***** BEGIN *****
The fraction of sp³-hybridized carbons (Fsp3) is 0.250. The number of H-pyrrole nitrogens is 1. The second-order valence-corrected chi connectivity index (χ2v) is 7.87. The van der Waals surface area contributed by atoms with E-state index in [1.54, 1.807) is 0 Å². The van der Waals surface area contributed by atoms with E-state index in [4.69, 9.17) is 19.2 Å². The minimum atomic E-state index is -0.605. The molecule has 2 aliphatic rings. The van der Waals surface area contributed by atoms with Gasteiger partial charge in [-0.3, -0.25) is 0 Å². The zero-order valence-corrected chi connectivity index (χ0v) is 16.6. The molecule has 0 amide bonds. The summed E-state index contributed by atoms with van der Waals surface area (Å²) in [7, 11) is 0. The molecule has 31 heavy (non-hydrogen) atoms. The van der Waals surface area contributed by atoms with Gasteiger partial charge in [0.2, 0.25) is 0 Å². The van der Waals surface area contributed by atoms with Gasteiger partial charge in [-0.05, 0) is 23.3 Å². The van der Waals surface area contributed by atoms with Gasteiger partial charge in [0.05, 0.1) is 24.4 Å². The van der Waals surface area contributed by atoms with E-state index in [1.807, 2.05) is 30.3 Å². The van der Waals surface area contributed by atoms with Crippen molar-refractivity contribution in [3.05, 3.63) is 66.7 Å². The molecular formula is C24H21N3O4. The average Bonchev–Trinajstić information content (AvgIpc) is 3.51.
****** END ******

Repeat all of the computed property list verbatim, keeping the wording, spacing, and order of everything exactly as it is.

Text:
The fraction of sp³-hybridized carbons (Fsp3) is 0.250. The number of H-pyrrole nitrogens is 1. The second-order valence-corrected chi connectivity index (χ2v) is 7.87. The van der Waals surface area contributed by atoms with E-state index in [1.54, 1.807) is 0 Å². The van der Waals surface area contributed by atoms with E-state index in [4.69, 9.17) is 19.2 Å². The minimum atomic E-state index is -0.605. The molecule has 2 aliphatic rings. The van der Waals surface area contributed by atoms with Gasteiger partial charge in [-0.3, -0.25) is 0 Å². The zero-order valence-corrected chi connectivity index (χ0v) is 16.6. The molecule has 0 amide bonds. The summed E-state index contributed by atoms with van der Waals surface area (Å²) in [7, 11) is 0. The molecule has 31 heavy (non-hydrogen) atoms. The van der Waals surface area contributed by atoms with Gasteiger partial charge in [0.2, 0.25) is 0 Å². The van der Waals surface area contributed by atoms with Gasteiger partial charge in [-0.05, 0) is 23.3 Å². The van der Waals surface area contributed by atoms with Gasteiger partial charge in [0.05, 0.1) is 24.4 Å². The van der Waals surface area contributed by atoms with E-state index in [1.807, 2.05) is 30.3 Å². The van der Waals surface area contributed by atoms with Crippen molar-refractivity contribution in [3.05, 3.63) is 66.7 Å². The molecular formula is C24H21N3O4. The average Bonchev–Trinajstić information content (AvgIpc) is 3.51.